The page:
"Our task is to come up with a threshold quality standard," McDonnell said in response. "We see part of our role as helping to foster continuous improvement in the market. But the initial threshold is intended to be something that reflects existing good practices in the market."
What does this mean?
While each of these critiques are valid, complicated incentives are at play. Verra thinks few, if any, credits would pass the IC-VCM’s requirements — a problem for a carbon credit registration body whose job it is to track these credits. And the IC-VCM wants to be seen as the highest quality carbon credit label, thus enforcing its desire to possess the most stringent requirements.
In a published response to Verra, CarbonPlan wrote that "ultimately, Verra is worried about whether enough of its credits are robust enough to earn the Integrity Council’s [IC-VCM] gold stars. And that core insight helps explain what Verra is so upset about.”
What has become apparent to those of us who closely follow the carbon credit sector is the overwhelmingly shared sentiment for high-quality standardization; for one good standard rulebook every company and project must follow. Today, the voluntary market is flooded with different ones each measuring different metrics — making it confusing for all.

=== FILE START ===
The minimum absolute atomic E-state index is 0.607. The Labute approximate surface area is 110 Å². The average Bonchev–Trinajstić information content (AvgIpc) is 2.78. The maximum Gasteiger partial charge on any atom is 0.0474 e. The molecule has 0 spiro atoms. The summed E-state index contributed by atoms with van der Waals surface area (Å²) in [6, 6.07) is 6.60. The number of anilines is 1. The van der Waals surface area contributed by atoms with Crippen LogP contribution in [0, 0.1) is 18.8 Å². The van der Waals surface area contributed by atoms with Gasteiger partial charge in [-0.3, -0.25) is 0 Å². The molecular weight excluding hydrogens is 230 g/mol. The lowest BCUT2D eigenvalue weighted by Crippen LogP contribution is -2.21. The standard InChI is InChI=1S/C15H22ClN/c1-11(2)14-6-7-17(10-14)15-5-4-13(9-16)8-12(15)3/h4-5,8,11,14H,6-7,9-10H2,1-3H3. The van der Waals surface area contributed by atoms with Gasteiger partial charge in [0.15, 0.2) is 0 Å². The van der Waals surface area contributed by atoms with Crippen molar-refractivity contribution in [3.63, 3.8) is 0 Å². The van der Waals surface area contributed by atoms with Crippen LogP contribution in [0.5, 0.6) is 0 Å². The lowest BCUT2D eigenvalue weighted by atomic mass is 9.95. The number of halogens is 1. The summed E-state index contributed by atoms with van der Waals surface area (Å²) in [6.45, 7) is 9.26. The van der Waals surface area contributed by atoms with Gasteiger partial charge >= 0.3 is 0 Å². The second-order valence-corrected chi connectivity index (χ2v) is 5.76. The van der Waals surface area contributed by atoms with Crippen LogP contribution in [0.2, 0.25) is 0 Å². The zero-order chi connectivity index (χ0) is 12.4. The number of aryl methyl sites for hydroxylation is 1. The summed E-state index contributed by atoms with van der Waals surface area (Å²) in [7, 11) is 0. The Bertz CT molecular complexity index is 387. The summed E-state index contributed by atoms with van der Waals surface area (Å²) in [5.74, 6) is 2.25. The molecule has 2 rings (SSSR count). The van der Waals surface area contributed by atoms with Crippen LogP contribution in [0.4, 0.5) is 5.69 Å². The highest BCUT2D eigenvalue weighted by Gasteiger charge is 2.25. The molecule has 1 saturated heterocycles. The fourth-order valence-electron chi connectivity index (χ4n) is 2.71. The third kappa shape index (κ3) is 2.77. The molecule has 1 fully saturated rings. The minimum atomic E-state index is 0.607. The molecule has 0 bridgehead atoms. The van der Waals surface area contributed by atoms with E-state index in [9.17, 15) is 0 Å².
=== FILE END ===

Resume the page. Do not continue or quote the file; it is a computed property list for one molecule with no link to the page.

Despite that confusion, it is Verra’s view that a limited set of individuals shouldn't be creating the rules for the entire market. And Zwick expanded to say that "people who have been in [carbon markets] a while aren’t really sure it's possible to have just one thing."
On the other hand, the Gold Standard acknowledges that another governance body might add more bureaucracy and make it even harder to create a carbon credit project and sell the offsets. But the Gold Standard believes that creating a system that is robust and hard is important for a product that relies so much on trust, as carbon credits do.
But it seems we aren’t going to get there without a bit of squabbling over how to create that trust.